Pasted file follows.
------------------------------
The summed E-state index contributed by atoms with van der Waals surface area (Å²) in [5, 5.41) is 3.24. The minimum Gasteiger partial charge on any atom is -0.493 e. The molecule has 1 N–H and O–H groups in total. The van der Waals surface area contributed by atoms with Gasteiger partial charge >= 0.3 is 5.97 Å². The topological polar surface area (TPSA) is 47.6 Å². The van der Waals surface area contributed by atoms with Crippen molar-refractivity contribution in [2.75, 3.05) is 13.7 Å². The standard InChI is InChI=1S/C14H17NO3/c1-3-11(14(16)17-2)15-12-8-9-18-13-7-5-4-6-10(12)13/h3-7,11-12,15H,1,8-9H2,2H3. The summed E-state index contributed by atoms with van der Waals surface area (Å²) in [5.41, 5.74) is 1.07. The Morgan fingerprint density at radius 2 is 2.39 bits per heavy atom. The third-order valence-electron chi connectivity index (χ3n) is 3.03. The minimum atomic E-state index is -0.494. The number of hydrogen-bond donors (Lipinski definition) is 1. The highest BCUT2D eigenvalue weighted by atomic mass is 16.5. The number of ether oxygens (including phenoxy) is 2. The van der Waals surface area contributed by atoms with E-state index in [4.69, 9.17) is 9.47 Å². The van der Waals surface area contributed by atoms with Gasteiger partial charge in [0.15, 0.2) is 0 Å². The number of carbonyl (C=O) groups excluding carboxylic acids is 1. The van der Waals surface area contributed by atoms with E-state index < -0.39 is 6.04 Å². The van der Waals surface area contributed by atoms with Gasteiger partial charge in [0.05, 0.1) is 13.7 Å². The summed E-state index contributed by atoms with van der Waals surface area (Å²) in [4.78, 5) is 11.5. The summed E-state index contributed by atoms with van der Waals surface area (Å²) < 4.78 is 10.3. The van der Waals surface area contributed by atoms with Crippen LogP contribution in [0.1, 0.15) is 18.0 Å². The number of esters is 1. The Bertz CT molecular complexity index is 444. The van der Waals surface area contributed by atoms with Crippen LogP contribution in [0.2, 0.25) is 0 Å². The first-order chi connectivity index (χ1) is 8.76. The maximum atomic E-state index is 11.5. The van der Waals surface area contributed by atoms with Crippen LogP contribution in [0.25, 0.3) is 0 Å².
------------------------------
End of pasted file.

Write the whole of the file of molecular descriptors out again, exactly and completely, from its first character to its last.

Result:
The summed E-state index contributed by atoms with van der Waals surface area (Å²) in [5, 5.41) is 3.24. The minimum Gasteiger partial charge on any atom is -0.493 e. The molecule has 1 N–H and O–H groups in total. The van der Waals surface area contributed by atoms with Gasteiger partial charge >= 0.3 is 5.97 Å². The topological polar surface area (TPSA) is 47.6 Å². The van der Waals surface area contributed by atoms with Crippen molar-refractivity contribution in [2.75, 3.05) is 13.7 Å². The standard InChI is InChI=1S/C14H17NO3/c1-3-11(14(16)17-2)15-12-8-9-18-13-7-5-4-6-10(12)13/h3-7,11-12,15H,1,8-9H2,2H3. The summed E-state index contributed by atoms with van der Waals surface area (Å²) in [5.41, 5.74) is 1.07. The Morgan fingerprint density at radius 2 is 2.39 bits per heavy atom. The third-order valence-electron chi connectivity index (χ3n) is 3.03. The minimum atomic E-state index is -0.494. The number of hydrogen-bond donors (Lipinski definition) is 1. The highest BCUT2D eigenvalue weighted by atomic mass is 16.5. The number of ether oxygens (including phenoxy) is 2. The van der Waals surface area contributed by atoms with E-state index in [4.69, 9.17) is 9.47 Å². The van der Waals surface area contributed by atoms with Gasteiger partial charge in [0.15, 0.2) is 0 Å². The number of carbonyl (C=O) groups excluding carboxylic acids is 1. The van der Waals surface area contributed by atoms with E-state index < -0.39 is 6.04 Å². The van der Waals surface area contributed by atoms with Gasteiger partial charge in [0.05, 0.1) is 13.7 Å². The summed E-state index contributed by atoms with van der Waals surface area (Å²) in [4.78, 5) is 11.5. The summed E-state index contributed by atoms with van der Waals surface area (Å²) < 4.78 is 10.3. The van der Waals surface area contributed by atoms with Crippen LogP contribution in [0.1, 0.15) is 18.0 Å². The number of esters is 1. The Bertz CT molecular complexity index is 444. The van der Waals surface area contributed by atoms with Crippen LogP contribution in [0.2, 0.25) is 0 Å². The first-order chi connectivity index (χ1) is 8.76. The maximum atomic E-state index is 11.5. The van der Waals surface area contributed by atoms with Crippen LogP contribution in [0.25, 0.3) is 0 Å².